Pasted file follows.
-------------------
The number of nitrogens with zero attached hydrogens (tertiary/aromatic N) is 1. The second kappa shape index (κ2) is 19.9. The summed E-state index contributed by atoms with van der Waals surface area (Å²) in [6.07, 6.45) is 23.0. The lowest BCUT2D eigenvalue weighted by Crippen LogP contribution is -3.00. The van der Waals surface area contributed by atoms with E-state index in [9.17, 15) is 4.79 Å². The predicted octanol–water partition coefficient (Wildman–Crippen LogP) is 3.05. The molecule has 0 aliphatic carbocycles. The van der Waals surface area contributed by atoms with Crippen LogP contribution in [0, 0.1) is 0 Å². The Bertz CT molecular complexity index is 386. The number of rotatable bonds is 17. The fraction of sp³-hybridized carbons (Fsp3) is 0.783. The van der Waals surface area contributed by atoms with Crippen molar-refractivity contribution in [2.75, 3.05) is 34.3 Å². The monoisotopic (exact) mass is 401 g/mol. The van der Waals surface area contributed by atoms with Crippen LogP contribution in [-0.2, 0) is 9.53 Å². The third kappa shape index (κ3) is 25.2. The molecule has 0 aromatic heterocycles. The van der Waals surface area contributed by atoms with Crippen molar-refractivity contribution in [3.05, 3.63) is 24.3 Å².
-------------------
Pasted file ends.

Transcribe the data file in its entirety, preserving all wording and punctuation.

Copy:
The number of nitrogens with zero attached hydrogens (tertiary/aromatic N) is 1. The second kappa shape index (κ2) is 19.9. The summed E-state index contributed by atoms with van der Waals surface area (Å²) in [6.07, 6.45) is 23.0. The lowest BCUT2D eigenvalue weighted by Crippen LogP contribution is -3.00. The van der Waals surface area contributed by atoms with E-state index in [9.17, 15) is 4.79 Å². The predicted octanol–water partition coefficient (Wildman–Crippen LogP) is 3.05. The molecule has 0 aliphatic carbocycles. The van der Waals surface area contributed by atoms with Crippen LogP contribution in [0, 0.1) is 0 Å². The Bertz CT molecular complexity index is 386. The number of rotatable bonds is 17. The fraction of sp³-hybridized carbons (Fsp3) is 0.783. The van der Waals surface area contributed by atoms with Crippen molar-refractivity contribution in [2.75, 3.05) is 34.3 Å². The monoisotopic (exact) mass is 401 g/mol. The van der Waals surface area contributed by atoms with Crippen LogP contribution in [-0.2, 0) is 9.53 Å². The third kappa shape index (κ3) is 25.2. The molecule has 0 aromatic heterocycles. The van der Waals surface area contributed by atoms with Crippen molar-refractivity contribution in [3.05, 3.63) is 24.3 Å².